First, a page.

An independent animation production
company, established in 1955, founded
on the principle of elevating the
role of animation as an art form.

John David Wilson, a British-born artist and animator, discovered his passion early in life.

Despite a serious WWII injury, Wilson had a thriving animation career, working with top studios and Fine Arts Films. His diverse work in TV, film, music videos, and painting focused on inspiring audiences. Wilson's internationally recognized works and support of the animation industry, co-founding ASIFA, left a lasting impact.


It must have been readily apparent from his earliest childhood which career path John David Wilson would choose.

The renowned Wimbledon-born artist, animation director, producer, and animator cannot remember a time when he didn't have a pencil in one hand and a sketch pad in the other. He attended Watford Grammar, where Sir Robin Darwin taught him art. Later he became a student at Harrow Art School and then at the Royal College of Art. His first published cartoon appeared in the Territorial Army Magazine “Defence.” At the age of eighteen, he landed a job as a commercial artist with Willings Press Service.

London Rifle Bridge, World War II

When World War II started in 1939, Wilson was called up almost immediately and served with the London Rifle Brigade in the African campaign. He was seriously injured in 1941, and while recovering in a Cairo hospital, he passed the time by drawing cartoons, some of which were published. His work came to the attention of a Durban printer, who offered him a job. Because of the seriousness of the injury, Wilson was discharged from the Army. Thus he accepted the employment offer.

He returned to the United Kingdom in 1944. After working for a London art agency, he applied for a job in the art department of Pinewood Studios, and his new career began. He contributed his Art Direction talents to such films as "Great Expectations" and "The Thief of Bagdad." While at Pinewood, he saw a hand-written flyer recruiting artists for a new British venture. This was GB Animation, financed by J. Arthur Rank. He was one of a score of artists who joined GBA at its headquarters at Moor Hall, Cookham, Berkshire. There, under the tutelage of former Disney animation director David Hand ("Snow White," "Bambi"), Wilson learned the art of animation. Between 1945 and 1950, when the studio closed, he worked on a number of popular cartoon shorts such as "Animaland" and "Musical Paintbox."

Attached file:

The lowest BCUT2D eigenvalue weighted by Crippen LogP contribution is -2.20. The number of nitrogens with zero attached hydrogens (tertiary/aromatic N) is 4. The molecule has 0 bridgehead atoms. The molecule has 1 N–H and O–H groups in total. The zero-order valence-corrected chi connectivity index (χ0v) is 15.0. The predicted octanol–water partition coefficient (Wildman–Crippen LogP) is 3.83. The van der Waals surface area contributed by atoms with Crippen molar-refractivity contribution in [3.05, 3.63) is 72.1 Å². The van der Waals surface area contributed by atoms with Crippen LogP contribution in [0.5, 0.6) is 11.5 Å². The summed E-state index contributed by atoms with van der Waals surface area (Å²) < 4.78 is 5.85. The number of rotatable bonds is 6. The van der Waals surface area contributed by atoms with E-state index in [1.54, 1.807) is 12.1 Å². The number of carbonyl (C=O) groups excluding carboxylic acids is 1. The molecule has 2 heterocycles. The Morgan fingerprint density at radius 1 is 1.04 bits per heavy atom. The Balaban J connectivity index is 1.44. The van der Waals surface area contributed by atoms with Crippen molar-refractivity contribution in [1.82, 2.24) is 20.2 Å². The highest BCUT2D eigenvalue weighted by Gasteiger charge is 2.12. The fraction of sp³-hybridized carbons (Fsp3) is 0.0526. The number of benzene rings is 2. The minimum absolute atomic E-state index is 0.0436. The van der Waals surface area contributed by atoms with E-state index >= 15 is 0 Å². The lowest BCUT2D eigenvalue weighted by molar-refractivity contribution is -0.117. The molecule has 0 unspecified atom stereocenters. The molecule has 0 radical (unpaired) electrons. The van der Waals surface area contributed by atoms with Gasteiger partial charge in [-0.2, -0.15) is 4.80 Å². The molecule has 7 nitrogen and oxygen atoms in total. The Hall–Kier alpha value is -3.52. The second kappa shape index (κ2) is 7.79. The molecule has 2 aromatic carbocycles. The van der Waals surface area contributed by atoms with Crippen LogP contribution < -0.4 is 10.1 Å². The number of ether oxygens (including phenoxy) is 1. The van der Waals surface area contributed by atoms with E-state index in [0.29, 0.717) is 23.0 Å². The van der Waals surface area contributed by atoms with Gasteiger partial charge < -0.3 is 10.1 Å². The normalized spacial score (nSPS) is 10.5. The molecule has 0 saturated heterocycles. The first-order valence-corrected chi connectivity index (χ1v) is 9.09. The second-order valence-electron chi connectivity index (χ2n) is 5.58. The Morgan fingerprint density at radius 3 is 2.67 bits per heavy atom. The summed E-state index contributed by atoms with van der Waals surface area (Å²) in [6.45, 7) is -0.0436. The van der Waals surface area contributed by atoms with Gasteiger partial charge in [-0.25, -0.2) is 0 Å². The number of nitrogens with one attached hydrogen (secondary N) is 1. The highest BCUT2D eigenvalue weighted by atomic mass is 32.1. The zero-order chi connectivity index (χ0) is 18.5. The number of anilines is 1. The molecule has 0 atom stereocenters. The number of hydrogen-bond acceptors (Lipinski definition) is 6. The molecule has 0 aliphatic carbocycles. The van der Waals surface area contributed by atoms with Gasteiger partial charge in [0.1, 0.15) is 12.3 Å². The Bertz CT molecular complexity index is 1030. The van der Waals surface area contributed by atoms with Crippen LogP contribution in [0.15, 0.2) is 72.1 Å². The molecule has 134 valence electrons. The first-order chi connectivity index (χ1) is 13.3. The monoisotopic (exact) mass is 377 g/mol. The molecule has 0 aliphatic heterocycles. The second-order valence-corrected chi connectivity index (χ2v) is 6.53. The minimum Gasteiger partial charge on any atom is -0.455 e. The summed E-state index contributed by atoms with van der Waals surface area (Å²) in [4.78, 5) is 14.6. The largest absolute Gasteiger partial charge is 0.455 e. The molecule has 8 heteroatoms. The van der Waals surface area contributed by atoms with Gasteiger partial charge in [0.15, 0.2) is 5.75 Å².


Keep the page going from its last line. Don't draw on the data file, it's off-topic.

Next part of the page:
“Great Expectations,” feature film, 1946
In 1950, John Wilson, with his wife and young son, immigrated to the United States, and joined the Walt Disney Studios. He worked on such classic films as "Peter Pan" and "Lady and the Tramp," as well as the Academy Award-winning short "Toot, Whistle, Plunk and Boom." He also animated many of the Mickey Mouse, Goofy, and Donald Duck cartoons. During this period, he also worked for UPA on projects such as "Mr. Magoo" and with Hanna-Barbera on "The Flintstones". This period saw Wilson also find the time to join Bob Hope's 1953 USO tour to entertain troops stationed in Korea, including those on the front lines, where he willingly spent hours drawing caricatures for the fighting men. His visits to wounded soldiers in the hospital helped lift the mood.